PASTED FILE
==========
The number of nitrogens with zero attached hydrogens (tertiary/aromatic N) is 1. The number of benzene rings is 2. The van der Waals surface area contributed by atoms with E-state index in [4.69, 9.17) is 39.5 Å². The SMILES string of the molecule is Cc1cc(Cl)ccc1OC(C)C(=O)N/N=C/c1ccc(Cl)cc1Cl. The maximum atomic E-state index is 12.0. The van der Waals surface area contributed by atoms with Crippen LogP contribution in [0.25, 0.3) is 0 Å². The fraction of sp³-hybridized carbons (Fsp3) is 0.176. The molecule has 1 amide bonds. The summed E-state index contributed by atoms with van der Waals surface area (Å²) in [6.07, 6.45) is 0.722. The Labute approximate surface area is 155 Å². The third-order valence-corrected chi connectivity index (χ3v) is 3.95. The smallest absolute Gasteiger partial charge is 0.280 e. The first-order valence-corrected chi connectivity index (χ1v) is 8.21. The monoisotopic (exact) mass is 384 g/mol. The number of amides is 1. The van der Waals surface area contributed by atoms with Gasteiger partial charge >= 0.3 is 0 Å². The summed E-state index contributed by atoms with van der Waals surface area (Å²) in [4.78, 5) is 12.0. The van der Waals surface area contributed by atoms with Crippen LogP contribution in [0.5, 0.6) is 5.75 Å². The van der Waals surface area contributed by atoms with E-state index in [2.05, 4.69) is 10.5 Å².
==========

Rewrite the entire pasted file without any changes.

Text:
The number of nitrogens with zero attached hydrogens (tertiary/aromatic N) is 1. The number of benzene rings is 2. The van der Waals surface area contributed by atoms with E-state index in [4.69, 9.17) is 39.5 Å². The SMILES string of the molecule is Cc1cc(Cl)ccc1OC(C)C(=O)N/N=C/c1ccc(Cl)cc1Cl. The maximum atomic E-state index is 12.0. The van der Waals surface area contributed by atoms with Crippen LogP contribution in [0.25, 0.3) is 0 Å². The fraction of sp³-hybridized carbons (Fsp3) is 0.176. The molecule has 1 amide bonds. The summed E-state index contributed by atoms with van der Waals surface area (Å²) in [6.07, 6.45) is 0.722. The Labute approximate surface area is 155 Å². The third-order valence-corrected chi connectivity index (χ3v) is 3.95. The smallest absolute Gasteiger partial charge is 0.280 e. The first-order valence-corrected chi connectivity index (χ1v) is 8.21. The monoisotopic (exact) mass is 384 g/mol. The number of amides is 1. The van der Waals surface area contributed by atoms with Gasteiger partial charge >= 0.3 is 0 Å². The summed E-state index contributed by atoms with van der Waals surface area (Å²) in [4.78, 5) is 12.0. The van der Waals surface area contributed by atoms with Crippen LogP contribution in [0.5, 0.6) is 5.75 Å². The van der Waals surface area contributed by atoms with E-state index in [2.05, 4.69) is 10.5 Å².